You will struggle to find a Reds fan who won’t tell you that the arrival of Brian Clough at the City Ground in January 1975 set Nottingham Forest on a remarkable course from obscurity in the old Division Two, to the top of Europe. With this month marking forty years since the team lifted the European Cup, what better opportunity to revisit that miraculous journey?
There was a point, following his infamous 44 days at Leeds United, where Brian Clough genuinely thought that he might never go back to football. Fortunately for Forest, this spell didn’t last and, after four months of quality time with his family, Ol’ Big Head returned, refreshed and eager, albeit slightly less brash than he was in his earlier years.
Already at the club were Ian Bowyer, John Robertson, Martin O’Neill, Viv Anderson and Tony Woodcock who, despite eventually gaining 42 caps for England, was at the time underrated by Clough and loaned out to Lincoln City. The Reds finished the 1975/76 season eighth in the Second Tier, a slight improvement on the previous year where they’d positioned sixteenth.
In July 1976, Brian Clough and Peter Taylor were reunited, and the team really began to gain traction. Taylor is credited with getting Robertson into shape and seeing the potential in Woodcock; further down the line he would set Birmingham City’s Kenny Burns in his sights, looking past his reputation for excessive gambling and drinking.
Having already picked up the Anglo-Scottish Cup in December, the end of the 76/77 season would mark a further change in the club’s fortunes. Partly down to an own goal at the City Ground by Millwall’s Alan Moore, and thanks to Bolton’s defeat against Wolves, a third place Forest were promoted to the top tier on an exceptionally low tally of just 52 points.
Forest would be matched against European royalty in Liverpool in the first round of the 1978/79 European Cup and, domestic success aside, the team would have been forgiven for thinking that their campaign was dead in the water against a team that had won the competition for the previous two years. Yet, to Forest’s delight, home goals by Birtles and Barrett put them through 2-0 on aggregate. According to several members of the squad, it was this victory that gave the team the belief that they really could go all the way.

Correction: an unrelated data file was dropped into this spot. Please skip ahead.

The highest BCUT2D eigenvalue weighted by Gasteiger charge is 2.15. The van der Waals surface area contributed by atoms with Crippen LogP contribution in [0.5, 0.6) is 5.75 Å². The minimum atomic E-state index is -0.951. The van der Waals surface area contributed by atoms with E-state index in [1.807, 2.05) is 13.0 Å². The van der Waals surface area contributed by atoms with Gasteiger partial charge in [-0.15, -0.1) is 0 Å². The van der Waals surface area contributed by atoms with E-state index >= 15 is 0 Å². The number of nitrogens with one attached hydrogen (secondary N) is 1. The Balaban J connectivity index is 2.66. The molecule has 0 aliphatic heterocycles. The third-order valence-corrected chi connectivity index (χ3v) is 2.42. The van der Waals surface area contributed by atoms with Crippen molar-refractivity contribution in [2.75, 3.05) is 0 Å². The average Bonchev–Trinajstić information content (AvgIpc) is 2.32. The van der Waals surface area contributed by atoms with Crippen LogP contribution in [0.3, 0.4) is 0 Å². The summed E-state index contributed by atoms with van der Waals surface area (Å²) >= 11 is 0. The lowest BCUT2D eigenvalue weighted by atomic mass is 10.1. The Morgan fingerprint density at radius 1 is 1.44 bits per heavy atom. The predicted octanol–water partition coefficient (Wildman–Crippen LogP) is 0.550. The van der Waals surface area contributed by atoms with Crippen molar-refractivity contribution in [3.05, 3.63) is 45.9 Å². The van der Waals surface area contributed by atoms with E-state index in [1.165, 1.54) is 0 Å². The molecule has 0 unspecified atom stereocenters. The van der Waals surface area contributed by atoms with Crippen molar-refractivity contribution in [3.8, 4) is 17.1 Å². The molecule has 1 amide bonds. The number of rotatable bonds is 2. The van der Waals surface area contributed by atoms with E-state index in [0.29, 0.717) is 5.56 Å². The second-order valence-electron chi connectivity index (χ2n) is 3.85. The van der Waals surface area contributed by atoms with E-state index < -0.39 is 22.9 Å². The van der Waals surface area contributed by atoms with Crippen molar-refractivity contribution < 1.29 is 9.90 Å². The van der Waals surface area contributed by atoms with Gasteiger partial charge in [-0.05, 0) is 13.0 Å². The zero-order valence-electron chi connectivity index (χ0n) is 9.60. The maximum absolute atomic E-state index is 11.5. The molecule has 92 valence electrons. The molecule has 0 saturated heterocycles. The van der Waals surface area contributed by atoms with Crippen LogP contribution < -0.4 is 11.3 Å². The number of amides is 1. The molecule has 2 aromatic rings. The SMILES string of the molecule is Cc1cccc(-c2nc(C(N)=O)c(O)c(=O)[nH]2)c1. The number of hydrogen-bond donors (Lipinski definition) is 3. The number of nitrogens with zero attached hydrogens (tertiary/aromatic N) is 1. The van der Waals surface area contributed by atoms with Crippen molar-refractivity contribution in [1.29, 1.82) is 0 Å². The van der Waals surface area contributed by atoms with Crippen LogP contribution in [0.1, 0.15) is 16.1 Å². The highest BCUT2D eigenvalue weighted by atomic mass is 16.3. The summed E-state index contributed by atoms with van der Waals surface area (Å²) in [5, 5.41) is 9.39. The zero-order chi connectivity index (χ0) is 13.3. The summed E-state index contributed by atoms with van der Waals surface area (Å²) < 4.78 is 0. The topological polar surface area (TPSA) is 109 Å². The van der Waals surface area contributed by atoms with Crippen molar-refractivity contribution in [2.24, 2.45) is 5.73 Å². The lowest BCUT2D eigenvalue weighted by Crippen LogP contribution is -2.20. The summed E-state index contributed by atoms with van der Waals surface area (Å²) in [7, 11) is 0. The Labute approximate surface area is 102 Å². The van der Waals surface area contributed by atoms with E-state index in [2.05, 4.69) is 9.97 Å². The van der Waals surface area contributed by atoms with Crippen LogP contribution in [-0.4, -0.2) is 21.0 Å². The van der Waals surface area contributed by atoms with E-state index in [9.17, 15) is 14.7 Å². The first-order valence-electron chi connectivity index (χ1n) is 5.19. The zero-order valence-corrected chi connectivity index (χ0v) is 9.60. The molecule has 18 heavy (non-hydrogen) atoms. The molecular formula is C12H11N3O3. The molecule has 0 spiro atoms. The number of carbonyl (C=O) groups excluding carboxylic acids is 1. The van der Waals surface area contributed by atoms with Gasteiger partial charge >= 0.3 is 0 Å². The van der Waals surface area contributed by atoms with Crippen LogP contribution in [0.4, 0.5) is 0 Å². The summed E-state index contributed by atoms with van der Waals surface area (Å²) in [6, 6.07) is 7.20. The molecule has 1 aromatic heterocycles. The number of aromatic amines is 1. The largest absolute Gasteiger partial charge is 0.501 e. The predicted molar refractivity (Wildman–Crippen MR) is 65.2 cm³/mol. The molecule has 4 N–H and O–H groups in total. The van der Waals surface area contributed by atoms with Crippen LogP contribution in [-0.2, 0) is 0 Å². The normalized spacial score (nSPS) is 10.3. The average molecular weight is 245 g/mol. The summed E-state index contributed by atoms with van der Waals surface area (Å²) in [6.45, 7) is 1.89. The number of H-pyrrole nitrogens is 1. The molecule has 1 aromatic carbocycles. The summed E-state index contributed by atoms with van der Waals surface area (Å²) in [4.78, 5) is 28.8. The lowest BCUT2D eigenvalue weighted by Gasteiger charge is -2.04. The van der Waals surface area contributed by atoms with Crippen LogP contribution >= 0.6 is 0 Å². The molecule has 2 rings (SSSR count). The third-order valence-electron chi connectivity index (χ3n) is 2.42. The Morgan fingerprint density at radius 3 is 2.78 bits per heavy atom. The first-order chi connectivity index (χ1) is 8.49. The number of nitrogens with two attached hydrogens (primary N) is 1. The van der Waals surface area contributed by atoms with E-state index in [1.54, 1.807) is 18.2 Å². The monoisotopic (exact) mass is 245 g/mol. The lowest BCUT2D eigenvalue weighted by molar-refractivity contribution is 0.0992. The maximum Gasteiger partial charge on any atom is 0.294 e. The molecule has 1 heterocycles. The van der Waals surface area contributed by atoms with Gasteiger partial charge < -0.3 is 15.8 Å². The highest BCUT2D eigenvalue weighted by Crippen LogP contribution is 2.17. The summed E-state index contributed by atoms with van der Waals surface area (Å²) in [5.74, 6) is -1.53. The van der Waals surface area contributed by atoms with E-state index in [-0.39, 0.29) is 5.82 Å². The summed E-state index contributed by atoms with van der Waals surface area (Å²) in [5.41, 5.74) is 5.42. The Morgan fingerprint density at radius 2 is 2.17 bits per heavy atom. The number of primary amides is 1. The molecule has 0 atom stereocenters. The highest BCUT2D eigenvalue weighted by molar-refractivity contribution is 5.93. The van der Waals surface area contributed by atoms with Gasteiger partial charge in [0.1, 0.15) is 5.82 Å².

Further wins against AEK Athens (6-3) in the second round and Grasshopper Club Zurich (5-2) in the quarters meant they went on to the semi-final where they were set to play FC Köln. Here however, after a three-all draw in leg one at home, doubts began to set in. If Clough had any concerns though, he didn’t let it show; in a post-match interview, he stared directly down the camera lens and uttered those immortal lines, “I hope anybody’s not stupid enough to write us off.”
Many fans did not share his confidence. “I thought our chances of reaching the final where slim to none,” recalls supporter Tony Fenyn, “So with the money earmarked for Munich I decided to go to Cologne for the second leg”. But their journey was far from over: Ian Bowyer scored the only goal of the game and Forest were in the final.
Determined to be there with their team, fans would do whatever they could to get to Munich. “I hadn't got any money for the final,” Tony remarks, “I decided to sell everything: my fishing gear, record player and anything else I could get my hands on, I had enough to see my beloved Nottingham Forest in a European Cup final.” Many fans, like Tony, found the experience somewhat surreal, “Were we dreaming? Would we wake up and find it wasn't real after all? No. It was really happening.”